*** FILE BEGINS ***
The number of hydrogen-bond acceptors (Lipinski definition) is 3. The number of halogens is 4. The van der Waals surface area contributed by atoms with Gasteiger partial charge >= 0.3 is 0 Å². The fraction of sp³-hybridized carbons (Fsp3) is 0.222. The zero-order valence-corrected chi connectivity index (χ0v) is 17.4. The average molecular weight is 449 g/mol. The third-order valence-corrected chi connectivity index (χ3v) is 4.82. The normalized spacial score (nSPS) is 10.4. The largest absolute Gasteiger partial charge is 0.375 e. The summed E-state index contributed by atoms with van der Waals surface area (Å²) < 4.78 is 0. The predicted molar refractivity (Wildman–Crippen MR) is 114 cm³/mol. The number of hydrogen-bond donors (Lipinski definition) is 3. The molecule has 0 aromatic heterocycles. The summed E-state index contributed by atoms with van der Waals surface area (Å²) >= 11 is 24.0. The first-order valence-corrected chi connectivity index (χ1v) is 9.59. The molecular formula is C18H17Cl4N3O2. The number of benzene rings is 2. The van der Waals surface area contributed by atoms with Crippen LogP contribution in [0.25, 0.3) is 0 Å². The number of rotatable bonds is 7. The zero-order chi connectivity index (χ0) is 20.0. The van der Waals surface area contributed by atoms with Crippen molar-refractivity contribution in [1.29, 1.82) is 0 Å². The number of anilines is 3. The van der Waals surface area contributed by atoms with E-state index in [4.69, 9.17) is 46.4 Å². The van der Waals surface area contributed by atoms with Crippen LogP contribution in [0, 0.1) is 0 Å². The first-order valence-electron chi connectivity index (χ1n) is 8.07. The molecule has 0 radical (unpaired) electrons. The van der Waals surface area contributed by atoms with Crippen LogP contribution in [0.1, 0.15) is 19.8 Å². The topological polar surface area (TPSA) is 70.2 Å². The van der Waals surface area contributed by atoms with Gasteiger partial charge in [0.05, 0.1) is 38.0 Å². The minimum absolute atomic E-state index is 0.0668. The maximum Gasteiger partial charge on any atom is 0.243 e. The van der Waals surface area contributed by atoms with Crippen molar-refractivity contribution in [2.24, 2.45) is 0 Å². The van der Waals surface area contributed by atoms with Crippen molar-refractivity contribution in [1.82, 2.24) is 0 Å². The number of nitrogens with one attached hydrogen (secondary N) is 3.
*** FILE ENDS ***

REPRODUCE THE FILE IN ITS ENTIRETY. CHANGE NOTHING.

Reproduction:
The number of hydrogen-bond acceptors (Lipinski definition) is 3. The number of halogens is 4. The van der Waals surface area contributed by atoms with Gasteiger partial charge >= 0.3 is 0 Å². The fraction of sp³-hybridized carbons (Fsp3) is 0.222. The zero-order valence-corrected chi connectivity index (χ0v) is 17.4. The average molecular weight is 449 g/mol. The third-order valence-corrected chi connectivity index (χ3v) is 4.82. The normalized spacial score (nSPS) is 10.4. The largest absolute Gasteiger partial charge is 0.375 e. The summed E-state index contributed by atoms with van der Waals surface area (Å²) < 4.78 is 0. The predicted molar refractivity (Wildman–Crippen MR) is 114 cm³/mol. The number of hydrogen-bond donors (Lipinski definition) is 3. The molecule has 0 aromatic heterocycles. The summed E-state index contributed by atoms with van der Waals surface area (Å²) >= 11 is 24.0. The first-order valence-corrected chi connectivity index (χ1v) is 9.59. The molecular formula is C18H17Cl4N3O2. The number of benzene rings is 2. The van der Waals surface area contributed by atoms with Crippen LogP contribution in [0.25, 0.3) is 0 Å². The number of rotatable bonds is 7. The zero-order chi connectivity index (χ0) is 20.0. The van der Waals surface area contributed by atoms with Crippen molar-refractivity contribution in [1.29, 1.82) is 0 Å². The number of anilines is 3. The van der Waals surface area contributed by atoms with E-state index in [4.69, 9.17) is 46.4 Å². The van der Waals surface area contributed by atoms with Crippen LogP contribution in [0, 0.1) is 0 Å². The first-order valence-electron chi connectivity index (χ1n) is 8.07. The molecule has 0 radical (unpaired) electrons. The van der Waals surface area contributed by atoms with Crippen LogP contribution in [0.1, 0.15) is 19.8 Å². The topological polar surface area (TPSA) is 70.2 Å². The van der Waals surface area contributed by atoms with Gasteiger partial charge in [0.05, 0.1) is 38.0 Å². The minimum absolute atomic E-state index is 0.0668. The maximum Gasteiger partial charge on any atom is 0.243 e. The van der Waals surface area contributed by atoms with Crippen molar-refractivity contribution in [2.24, 2.45) is 0 Å². The van der Waals surface area contributed by atoms with Crippen molar-refractivity contribution in [1.82, 2.24) is 0 Å². The number of nitrogens with one attached hydrogen (secondary N) is 3.